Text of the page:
• Mr. Getty’s arguments based on a breach of the Olympic spirit were given short shrift by the Panel. The fact that Mr. Getty was the only male freestyle athlete from South America, that he was popular amongst fans and fellow competitors and was an inspiration to many were held to be policy considerations. Whereas such considerations may potentially be relevant to FIS when devising the qualification rules, they could not be taken into account by the CAS. 

(iii) CAS OG 14/03 Maria Birkner v/ Argentinian Olympic Committee (COA) & Argentinian Ski Federation (FASA)5

Ms. Birkner is an Argentinian skier in the discipline of Alpine Skiing.
FASA informed Ms. Birkner on 20 January 2014 that she was not selected to compete in the Sochi Olympic Winter Games. Ms. Birkner applied to the CAS Ad Hoc division, requesting an order inter alia that the COA enter her for certain Alpine Skiing events at the Sochi Games. On the same date, Ms. Birkner’s coach was informed that one of the reasons for her non-selection was that FASA had taken into account not only the athletes’ current performance but also their potential for future development. 
The Applicant essentially alleged that the decision not to select her for the Sochi Games was not based on sporting criteria but resulted from bias on the part of the COA and FASA against her and her family (which had played an important role in Argentinean skiing for decades). 
The Ad Hoc Division only has jurisdiction to determine disputes which “arise during the Olympic Games or during a period of ten days preceding the Opening Ceremony of the Olympic Games.
 
The Opening Ceremony of the Sochi Games took place on 7 February 2014. The Panel found that the date on which the dispute arose could not sensibly be the date on which the Request for Arbitration was filed. 
The Panel essentially held that a dispute of this nature arose on the date on which Ms. Birkner received the reasons for her non-selection. The Panel did consider that, in principle, where a decision required further explanation in order for the disagreement to be ascertained, it was feasible that the dispute could “arise” later than the date of the decision (i.e. once the necessary explanations had been given). On the facts of Ms. Birkner’s case, no further explanation of the decision was necessary for the “dispute” to crystallise.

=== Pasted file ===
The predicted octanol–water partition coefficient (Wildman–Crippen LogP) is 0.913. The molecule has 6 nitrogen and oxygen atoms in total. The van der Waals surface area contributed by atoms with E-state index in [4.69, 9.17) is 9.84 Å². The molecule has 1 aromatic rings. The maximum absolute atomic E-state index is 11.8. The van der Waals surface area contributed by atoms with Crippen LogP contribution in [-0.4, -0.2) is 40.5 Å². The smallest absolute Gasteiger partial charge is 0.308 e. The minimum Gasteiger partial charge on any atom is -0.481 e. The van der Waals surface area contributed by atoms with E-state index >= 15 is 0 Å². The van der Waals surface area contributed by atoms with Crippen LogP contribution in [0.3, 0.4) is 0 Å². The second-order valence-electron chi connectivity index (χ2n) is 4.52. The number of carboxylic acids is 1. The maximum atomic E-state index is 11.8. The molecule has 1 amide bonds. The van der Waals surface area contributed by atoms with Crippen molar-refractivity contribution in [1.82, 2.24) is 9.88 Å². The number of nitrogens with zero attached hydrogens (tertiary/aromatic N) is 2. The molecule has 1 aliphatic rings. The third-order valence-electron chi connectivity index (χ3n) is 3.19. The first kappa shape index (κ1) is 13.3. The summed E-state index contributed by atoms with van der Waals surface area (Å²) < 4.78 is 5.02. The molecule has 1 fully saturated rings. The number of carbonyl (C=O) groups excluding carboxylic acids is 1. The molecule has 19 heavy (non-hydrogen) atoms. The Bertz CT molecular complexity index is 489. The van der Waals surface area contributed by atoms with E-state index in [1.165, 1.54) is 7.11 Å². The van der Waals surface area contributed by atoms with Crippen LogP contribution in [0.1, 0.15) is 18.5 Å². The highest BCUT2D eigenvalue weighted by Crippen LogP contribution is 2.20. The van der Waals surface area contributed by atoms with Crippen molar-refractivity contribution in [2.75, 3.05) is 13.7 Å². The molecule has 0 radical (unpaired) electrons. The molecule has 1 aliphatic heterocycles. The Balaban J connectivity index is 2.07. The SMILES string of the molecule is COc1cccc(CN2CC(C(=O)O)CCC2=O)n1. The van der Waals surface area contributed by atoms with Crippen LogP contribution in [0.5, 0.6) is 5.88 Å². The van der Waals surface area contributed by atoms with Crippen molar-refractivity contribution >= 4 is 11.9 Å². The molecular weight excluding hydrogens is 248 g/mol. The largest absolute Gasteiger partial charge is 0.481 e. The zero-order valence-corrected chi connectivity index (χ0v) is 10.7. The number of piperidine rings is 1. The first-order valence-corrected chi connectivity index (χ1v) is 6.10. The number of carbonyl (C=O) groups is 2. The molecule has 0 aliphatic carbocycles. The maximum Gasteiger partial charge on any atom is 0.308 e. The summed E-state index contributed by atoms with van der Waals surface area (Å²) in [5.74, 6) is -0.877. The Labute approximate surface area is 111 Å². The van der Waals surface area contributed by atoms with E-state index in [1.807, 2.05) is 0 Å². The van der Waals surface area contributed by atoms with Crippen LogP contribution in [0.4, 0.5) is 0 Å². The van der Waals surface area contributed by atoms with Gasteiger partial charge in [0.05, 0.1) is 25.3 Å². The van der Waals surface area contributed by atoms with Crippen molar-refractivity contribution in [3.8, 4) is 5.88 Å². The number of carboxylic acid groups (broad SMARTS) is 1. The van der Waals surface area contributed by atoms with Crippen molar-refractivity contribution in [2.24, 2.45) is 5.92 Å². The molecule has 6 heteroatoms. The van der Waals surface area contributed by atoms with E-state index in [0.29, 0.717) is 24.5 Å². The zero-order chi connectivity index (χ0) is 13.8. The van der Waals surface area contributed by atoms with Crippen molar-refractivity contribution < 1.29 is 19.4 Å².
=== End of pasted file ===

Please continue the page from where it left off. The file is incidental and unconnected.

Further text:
The Panel explicitly disagreed with the reasoning in the Schuler case (CAS OG O6/002) where the Panel apparently found that the dispute had not arisen until Ms. Schuler had considered the matter, decided to appeal and filed her claim. In particular, the Panel in the Birkner case made a distinction between the date on which the claim arose and the date on which the underlying dispute arose. 
The Panel found that, as the letter explaining the athlete’s non-selection was both sent and received well outside of the 10-day period before the Opening Ceremony, it lacked jurisdiction. 
Notwithstanding its finding of lack of jurisdiction, the Panel did consider the merits of the matter in summary fashion. In essence, it concluded that there was no bias against Ms. Birkner and her family. In particular, it noted that two of Ms. Birkner’s siblings and a cousin formed part of the Argentinean skiing team at the Sochi Games. Furthermore, her brother had been selected as flag-bearer at the Opening Ceremony and her parents were present in Sochi as coaches of the Argentinean ski team. 
With respect to a number of the specific allegations of bias, the Panel stressed that Ms. Birkner had not adduced sufficient evidence to substantiate her allegations. 
As with the Bauer case (see above), the Panel confirmed that (i) as there were no published selection criteria, the FASA had a significant degree of subjective discretion and (ii) the decision to take into account athletes’ potential for “evolution and projection in the future” was not per se arbitrary, unfair or unreasonable. 

(iv) CAS OG 14/04 - 05 Alpine Canada Alpin (ACA), Canadian Olympic Committee (COC) & Olympic Committee of Slovenia (SOC) v/ International Ski Federation (FIS) & International Olympic Committee (IOC) 6

French athletes won the gold, silver and bronze medals in the Men’s Ski Cross Competition at the Sochi Games. 
The “Big Final” of the Men’s Ski Cross competition took place at circa 14:40 on 20 February 2014.